1 of 1
Around the time of my entrance onto Earth, a little horror movie debuted. Nineteen years later, I viewed this movie in a dark room covered in obscure Zappa posters and crowded with kids who at the time were trying to transition from punk to emo—or maybe back to punk. That night, I overheard a guy called Suicide explain to his fellow cemetery lovers, “You think this is a f@$%in’ costume? This is a way of life!” I was still deciding who I wanted to be, but it seemed this dude in “The Return of The Living Dead,” all in black, pierced, and dealing with zombies, knew who he was and was damn proud of it. That movie quote has stuck with me for life. You may hide who you are and only let it out on the weekends, you may be loud and proud, or quiet and content, but what you love and feel will shine through.
You can take your experiences of this world and create art…on your body, as a tattoo.
Some of us lost our tattoo virginity in a kitchen when we were young and dumb while others are still on the edge of making the choice. Tattooing has deep roots in world culture, but deepest is the reminder it gives us in a sometimes-trivial landscape of life.
Whether you have a silly memory, a memorial to those lost, or an inspiration to do better, we wanted to give our tattoo virgins and veterans a few artists and shops to keep in mind for their next ink. As Chattanooga grows, so does this industry and we have many artists and not enough pages. Here are a few of the artists among us.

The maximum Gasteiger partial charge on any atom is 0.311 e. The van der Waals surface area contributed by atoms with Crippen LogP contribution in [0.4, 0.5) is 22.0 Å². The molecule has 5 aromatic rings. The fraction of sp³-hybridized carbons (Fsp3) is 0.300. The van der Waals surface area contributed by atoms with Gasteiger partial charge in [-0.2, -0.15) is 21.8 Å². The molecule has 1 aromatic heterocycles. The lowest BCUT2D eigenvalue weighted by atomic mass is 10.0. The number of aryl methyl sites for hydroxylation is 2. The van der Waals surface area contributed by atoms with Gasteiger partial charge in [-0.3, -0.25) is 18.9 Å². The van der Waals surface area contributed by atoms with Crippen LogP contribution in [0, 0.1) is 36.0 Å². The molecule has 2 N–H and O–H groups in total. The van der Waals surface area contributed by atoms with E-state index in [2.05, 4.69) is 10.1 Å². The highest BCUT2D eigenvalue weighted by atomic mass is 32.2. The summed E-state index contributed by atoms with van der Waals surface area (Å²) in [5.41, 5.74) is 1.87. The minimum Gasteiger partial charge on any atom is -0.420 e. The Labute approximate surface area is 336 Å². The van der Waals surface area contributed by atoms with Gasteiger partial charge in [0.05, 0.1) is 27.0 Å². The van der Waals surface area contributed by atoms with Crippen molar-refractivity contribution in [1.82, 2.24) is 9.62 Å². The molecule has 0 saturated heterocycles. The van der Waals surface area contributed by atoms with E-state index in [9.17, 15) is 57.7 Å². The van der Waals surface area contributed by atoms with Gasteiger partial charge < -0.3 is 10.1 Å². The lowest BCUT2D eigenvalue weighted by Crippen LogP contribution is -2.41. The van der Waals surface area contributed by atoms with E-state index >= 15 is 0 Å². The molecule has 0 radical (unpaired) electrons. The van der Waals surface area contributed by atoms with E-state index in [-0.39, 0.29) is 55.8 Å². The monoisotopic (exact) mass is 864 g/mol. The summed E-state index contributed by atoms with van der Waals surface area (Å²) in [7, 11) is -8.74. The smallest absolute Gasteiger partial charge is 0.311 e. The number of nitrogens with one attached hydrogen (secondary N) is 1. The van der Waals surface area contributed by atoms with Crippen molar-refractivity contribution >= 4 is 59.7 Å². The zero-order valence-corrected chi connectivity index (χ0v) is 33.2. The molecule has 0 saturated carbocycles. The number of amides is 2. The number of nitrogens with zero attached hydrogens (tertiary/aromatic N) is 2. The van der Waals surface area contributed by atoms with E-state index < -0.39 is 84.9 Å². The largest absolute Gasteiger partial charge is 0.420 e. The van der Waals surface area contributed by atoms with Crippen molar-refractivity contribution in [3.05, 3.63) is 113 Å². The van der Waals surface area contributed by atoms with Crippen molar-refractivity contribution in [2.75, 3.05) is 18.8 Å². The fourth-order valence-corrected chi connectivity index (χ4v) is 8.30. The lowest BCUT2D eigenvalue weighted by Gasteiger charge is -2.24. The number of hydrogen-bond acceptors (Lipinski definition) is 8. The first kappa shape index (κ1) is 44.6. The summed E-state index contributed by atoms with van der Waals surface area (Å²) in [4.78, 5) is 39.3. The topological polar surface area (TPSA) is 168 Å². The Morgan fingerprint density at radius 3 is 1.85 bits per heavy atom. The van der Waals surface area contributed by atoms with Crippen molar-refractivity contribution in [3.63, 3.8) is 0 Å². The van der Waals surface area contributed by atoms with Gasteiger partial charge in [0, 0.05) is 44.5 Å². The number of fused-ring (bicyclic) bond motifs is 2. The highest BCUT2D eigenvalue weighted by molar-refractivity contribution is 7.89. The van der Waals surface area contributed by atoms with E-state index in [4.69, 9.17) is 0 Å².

Skip Cisto has been tattooing for 14 years. Also a muralist, portrait artist and musician, Skip came to Chattanooga in 1985 from Milwaukee when his father accepted a position at McCallie School as choral director. I randomly met Skip at a Roots Fest drum circle just after having him recommended to me. I really enjoyed hearing how he was approached about tattooing after doing body art at festivals. After dealing with Evermore Galleries in the past, I was aware that Skip and his team have a longstanding tradition of excellence and positivity. Though a versatile artist, Skip loves Realism-style work and is included in “Black and Grey’s Finest”, a newly published art book that serves as a compilation of the industry’s leading artists of this style.
“I truly feel that I have helped to change and add quality to people’s lives. From my years as a professional ballet dancer to my love for playing blues guitar, I consider myself a lifelong student of the arts. I look forward to continue offering cutting-edge work to all who receive my art. We are all one.”
Skip Cisto, EverMore Galleries, 6910 Shallowford Rd. (423) 899-0056, evermoregalleries.com
Born in Virginia and a musician at heart, Dan Siviter came off tour to pursue tattooing in North Carolina at Liberty Tattoo. We now have him downtown at Triple 7 Studio. Dan’s clientele come to him for a style dubbed “neo-traditional” or “vintage.” The bold lines and color work are a gem. The studio tries to stay away from flash art, which has become a transition in many shops to convince people to use original designs. “The best advice I can give to anyone is to educate yourself. Know the possibilities, know your artists and his/her abilities, look at portfolios, and don’t hesitate to ask questions. There are possibilities in tattooing now that weren’t available 10 years ago, five years ago, even two years ago.”